(Bloomberg) — Greece’s political class is about to test investors’ confidence that the country’s years of turbulence are a thing of the past.
Prime Minister Alexis Tsipras’s political future is on the line this week after a coalition breakdown prompted him to call a confidence vote in parliament, raising the risk of an early election. His two-seat majority is a reminder that post-bailout Greece remains volatile just as the euro area’s biggest countries also struggle to provide leadership.
With campaigning under way for an election that isn’t due until September, polls suggest an early vote might hasten a shift of power to the center-right opposition New Democracy party. For his part, Tsipras has pledged to serve out his term and see through measures to stabilize the economy after years of fiscal austerity.
“An early election is good news for investors,” said Wolfango Piccoli, co-president of London-based consultants Teneo Intelligence. “The country has been in a election campaign mode for weeks, and the sooner the elections take place the better.”
The survival of Tsipras, who led Greece through high-drama bailout standoffs and forged an unlikely bond with German Chancellor Angela Merkel, hinges on his Independent Greeks coalition ally, whose seven seats in the 300-member parliament give it the balance of power. Tsipras’s Syriza holds 145 seats.
Defense Minister Panos Kammenos, who heads the Independent Greeks, bolted the government on Sunday after breaking with Tsipras over a name dispute with neighboring Macedonia. Yet some of the party’s lawmakers may want to keep the governing coalition alive.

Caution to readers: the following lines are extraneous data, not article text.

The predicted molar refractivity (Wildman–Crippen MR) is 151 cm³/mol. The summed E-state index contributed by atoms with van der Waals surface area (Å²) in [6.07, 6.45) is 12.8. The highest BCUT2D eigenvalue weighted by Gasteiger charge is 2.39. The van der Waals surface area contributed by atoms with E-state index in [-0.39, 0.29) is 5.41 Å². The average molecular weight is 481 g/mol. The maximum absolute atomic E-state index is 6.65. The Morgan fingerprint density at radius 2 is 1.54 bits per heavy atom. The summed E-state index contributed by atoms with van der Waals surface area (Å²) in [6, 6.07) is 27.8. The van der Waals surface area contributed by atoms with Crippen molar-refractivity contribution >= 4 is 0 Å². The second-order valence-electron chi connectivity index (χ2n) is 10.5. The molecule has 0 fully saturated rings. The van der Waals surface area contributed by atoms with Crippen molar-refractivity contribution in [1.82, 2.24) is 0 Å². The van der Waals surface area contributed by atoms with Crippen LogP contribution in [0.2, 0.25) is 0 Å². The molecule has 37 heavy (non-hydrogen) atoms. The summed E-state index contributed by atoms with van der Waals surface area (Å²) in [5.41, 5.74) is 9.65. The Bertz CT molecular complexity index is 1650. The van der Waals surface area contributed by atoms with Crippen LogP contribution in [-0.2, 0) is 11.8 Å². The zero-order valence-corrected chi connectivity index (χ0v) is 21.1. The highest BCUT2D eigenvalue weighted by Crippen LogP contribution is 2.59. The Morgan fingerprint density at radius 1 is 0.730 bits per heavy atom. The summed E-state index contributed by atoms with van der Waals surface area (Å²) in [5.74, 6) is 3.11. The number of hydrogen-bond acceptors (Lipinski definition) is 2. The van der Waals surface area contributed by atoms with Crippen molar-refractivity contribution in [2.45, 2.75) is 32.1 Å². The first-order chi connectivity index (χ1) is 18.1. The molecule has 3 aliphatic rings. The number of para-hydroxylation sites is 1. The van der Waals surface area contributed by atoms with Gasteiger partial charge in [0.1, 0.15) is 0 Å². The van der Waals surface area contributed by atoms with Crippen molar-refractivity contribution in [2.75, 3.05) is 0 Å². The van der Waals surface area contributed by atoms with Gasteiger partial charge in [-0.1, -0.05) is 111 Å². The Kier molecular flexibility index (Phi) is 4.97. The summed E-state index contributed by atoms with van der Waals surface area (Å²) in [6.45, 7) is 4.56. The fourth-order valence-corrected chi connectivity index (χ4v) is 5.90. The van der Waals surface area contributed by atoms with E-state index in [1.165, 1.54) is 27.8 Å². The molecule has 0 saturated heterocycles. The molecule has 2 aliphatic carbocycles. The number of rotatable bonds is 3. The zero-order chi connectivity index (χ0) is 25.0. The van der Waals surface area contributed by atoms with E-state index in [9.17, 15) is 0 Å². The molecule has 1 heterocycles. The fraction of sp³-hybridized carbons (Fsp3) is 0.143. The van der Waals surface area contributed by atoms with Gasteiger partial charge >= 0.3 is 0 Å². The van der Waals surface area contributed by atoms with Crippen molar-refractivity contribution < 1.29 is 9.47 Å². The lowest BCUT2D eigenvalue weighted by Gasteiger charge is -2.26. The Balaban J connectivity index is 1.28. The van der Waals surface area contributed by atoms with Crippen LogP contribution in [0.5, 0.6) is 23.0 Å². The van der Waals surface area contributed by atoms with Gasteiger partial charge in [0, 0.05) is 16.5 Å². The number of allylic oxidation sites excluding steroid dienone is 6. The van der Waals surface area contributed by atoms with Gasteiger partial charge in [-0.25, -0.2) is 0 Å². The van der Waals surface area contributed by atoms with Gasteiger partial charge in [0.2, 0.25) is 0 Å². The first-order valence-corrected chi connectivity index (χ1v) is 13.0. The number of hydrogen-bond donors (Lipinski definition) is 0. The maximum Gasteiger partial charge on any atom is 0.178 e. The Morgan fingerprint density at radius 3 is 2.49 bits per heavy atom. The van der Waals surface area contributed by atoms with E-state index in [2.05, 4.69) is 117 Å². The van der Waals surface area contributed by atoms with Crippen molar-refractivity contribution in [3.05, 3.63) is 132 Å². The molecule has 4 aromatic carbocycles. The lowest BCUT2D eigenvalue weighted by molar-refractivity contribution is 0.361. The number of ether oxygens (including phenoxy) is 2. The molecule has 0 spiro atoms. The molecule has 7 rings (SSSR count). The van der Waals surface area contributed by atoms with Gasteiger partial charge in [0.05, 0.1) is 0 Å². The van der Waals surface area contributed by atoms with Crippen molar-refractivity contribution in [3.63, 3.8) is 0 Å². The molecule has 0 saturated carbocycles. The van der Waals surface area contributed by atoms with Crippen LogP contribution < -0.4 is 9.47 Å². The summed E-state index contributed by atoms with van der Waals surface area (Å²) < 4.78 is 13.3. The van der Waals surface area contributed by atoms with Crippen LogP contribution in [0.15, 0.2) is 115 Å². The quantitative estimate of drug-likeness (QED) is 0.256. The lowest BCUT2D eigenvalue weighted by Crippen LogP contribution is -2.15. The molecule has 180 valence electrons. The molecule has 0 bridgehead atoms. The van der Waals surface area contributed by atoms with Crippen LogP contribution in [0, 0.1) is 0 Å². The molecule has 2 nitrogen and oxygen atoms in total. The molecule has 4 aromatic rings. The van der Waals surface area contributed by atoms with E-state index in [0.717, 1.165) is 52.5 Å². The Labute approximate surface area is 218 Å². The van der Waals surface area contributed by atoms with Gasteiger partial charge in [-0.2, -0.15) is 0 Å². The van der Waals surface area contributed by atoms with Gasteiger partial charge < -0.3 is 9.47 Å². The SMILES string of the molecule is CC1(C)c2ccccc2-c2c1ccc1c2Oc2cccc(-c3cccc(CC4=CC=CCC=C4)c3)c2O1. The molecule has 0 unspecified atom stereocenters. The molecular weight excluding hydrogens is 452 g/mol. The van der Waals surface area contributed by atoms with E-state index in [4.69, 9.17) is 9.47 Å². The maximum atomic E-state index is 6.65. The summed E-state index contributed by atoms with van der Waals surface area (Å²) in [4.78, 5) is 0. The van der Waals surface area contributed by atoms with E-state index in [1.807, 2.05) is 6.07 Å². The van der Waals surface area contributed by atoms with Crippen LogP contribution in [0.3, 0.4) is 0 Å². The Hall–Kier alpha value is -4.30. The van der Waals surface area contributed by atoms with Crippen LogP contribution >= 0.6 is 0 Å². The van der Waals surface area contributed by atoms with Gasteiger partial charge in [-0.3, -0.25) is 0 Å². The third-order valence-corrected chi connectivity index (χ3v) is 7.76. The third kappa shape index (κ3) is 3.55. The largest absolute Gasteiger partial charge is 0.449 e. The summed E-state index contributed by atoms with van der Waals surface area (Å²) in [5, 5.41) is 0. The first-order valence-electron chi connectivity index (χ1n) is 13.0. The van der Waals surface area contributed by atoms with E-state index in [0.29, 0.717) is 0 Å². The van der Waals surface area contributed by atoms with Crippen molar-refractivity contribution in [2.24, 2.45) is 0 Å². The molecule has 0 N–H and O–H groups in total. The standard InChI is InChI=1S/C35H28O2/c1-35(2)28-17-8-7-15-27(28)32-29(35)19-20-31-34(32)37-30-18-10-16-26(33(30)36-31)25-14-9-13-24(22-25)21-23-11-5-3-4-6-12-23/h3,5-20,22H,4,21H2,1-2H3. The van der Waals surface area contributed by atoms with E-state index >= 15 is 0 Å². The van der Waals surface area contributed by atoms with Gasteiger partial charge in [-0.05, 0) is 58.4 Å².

Tsipras could also risk governing without a fixed parliamentary majority if he loses the confidence vote. He has pledged that Greece won’t return to the polls until the government pushes through a constitutional reform, legislation to protect homeowners and a higher minimum wage. Polls suggest opposition leader Kyriakos Mitsotakis’s New Democracy would win the most votes if Greece held an election now.
Calling an early election has its pitfalls, as U.K. Prime Minister Theresa May can attest. Even so, Tsipras might favor a vote before European Parliament elections on May 23, where his party risks heavy losses.
While Greece emerged from a series of bailouts in 2018, Tsipras’s woes reflect broader uncertainty sweeping Europe at a time of geopolitical shifts — from a lame-duck Merkel in Berlin and violent protests in France against President Emmanuel Macron’s policies to a surge in populism that may play out in European Parliament elections in May.
“If anything, the exit of Kammenos helps clear some of the uncertainty of the last few days which were marred by his backpedaling,” said Mujtaba Rahman, managing director at Eurasia Group in London.
Tensions between the two partners climaxed last week over the agreement Greece sealed with the former Yugoslav republic of Macedonia to change its name to Republic of North Macedonia. Kammenos says the new name shouldn’t refer to Macedonia, which many Greeks say should apply only to their country’s north, the ancient stronghold of Alexander the Great.
–With assistance from Vassilis Karamanis and Silla Brush.
To contact the reporters on this story: Eleni Chrepa in Athens at firstname.lastname@example.org;Sotiris Nikas in Athens at email@example.com
To contact the editors responsible for this story: Ben Sills at firstname.lastname@example.org, Tony Czuczka
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